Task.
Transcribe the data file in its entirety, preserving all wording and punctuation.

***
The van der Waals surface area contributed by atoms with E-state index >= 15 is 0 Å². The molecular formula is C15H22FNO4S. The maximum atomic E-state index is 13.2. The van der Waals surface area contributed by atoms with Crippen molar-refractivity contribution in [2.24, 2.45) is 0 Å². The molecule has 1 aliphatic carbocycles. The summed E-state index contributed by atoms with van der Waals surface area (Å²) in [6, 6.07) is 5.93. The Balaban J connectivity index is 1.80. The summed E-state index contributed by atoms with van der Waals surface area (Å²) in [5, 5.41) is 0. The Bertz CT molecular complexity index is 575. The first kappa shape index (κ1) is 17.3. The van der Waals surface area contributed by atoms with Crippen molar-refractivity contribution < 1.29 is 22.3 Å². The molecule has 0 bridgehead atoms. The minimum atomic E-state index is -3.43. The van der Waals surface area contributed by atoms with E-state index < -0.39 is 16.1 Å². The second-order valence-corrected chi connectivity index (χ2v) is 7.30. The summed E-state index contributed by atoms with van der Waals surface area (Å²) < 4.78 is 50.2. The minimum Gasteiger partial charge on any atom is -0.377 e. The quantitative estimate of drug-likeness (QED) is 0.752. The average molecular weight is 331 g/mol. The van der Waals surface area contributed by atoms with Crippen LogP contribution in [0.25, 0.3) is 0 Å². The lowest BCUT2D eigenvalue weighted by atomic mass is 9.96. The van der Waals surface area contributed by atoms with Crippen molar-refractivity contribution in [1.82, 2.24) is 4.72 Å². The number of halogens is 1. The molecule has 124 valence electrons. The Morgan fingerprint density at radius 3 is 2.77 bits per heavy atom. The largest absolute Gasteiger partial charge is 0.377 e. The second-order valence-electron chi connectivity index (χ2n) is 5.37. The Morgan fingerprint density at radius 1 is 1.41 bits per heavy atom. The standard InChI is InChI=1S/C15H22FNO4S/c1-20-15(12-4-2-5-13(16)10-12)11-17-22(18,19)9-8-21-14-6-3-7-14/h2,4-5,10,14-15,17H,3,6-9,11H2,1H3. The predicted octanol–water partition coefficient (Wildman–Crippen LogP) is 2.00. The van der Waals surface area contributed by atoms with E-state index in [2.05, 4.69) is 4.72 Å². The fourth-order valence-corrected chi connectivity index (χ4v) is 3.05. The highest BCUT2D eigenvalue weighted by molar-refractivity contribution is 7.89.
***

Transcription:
The van der Waals surface area contributed by atoms with E-state index >= 15 is 0 Å². The molecular formula is C15H22FNO4S. The maximum atomic E-state index is 13.2. The van der Waals surface area contributed by atoms with Crippen molar-refractivity contribution in [2.24, 2.45) is 0 Å². The molecule has 1 aliphatic carbocycles. The summed E-state index contributed by atoms with van der Waals surface area (Å²) in [6, 6.07) is 5.93. The Balaban J connectivity index is 1.80. The summed E-state index contributed by atoms with van der Waals surface area (Å²) in [5, 5.41) is 0. The Bertz CT molecular complexity index is 575. The first kappa shape index (κ1) is 17.3. The van der Waals surface area contributed by atoms with Crippen molar-refractivity contribution < 1.29 is 22.3 Å². The molecule has 0 bridgehead atoms. The minimum atomic E-state index is -3.43. The van der Waals surface area contributed by atoms with E-state index < -0.39 is 16.1 Å². The second-order valence-corrected chi connectivity index (χ2v) is 7.30. The summed E-state index contributed by atoms with van der Waals surface area (Å²) < 4.78 is 50.2. The minimum Gasteiger partial charge on any atom is -0.377 e. The quantitative estimate of drug-likeness (QED) is 0.752. The average molecular weight is 331 g/mol. The van der Waals surface area contributed by atoms with Crippen LogP contribution in [0.25, 0.3) is 0 Å². The lowest BCUT2D eigenvalue weighted by atomic mass is 9.96. The van der Waals surface area contributed by atoms with Crippen molar-refractivity contribution in [1.82, 2.24) is 4.72 Å². The number of halogens is 1. The molecule has 124 valence electrons. The Morgan fingerprint density at radius 3 is 2.77 bits per heavy atom. The largest absolute Gasteiger partial charge is 0.377 e. The second-order valence-electron chi connectivity index (χ2n) is 5.37. The Morgan fingerprint density at radius 1 is 1.41 bits per heavy atom. The standard InChI is InChI=1S/C15H22FNO4S/c1-20-15(12-4-2-5-13(16)10-12)11-17-22(18,19)9-8-21-14-6-3-7-14/h2,4-5,10,14-15,17H,3,6-9,11H2,1H3. The predicted octanol–water partition coefficient (Wildman–Crippen LogP) is 2.00. The van der Waals surface area contributed by atoms with E-state index in [2.05, 4.69) is 4.72 Å². The fourth-order valence-corrected chi connectivity index (χ4v) is 3.05. The highest BCUT2D eigenvalue weighted by molar-refractivity contribution is 7.89.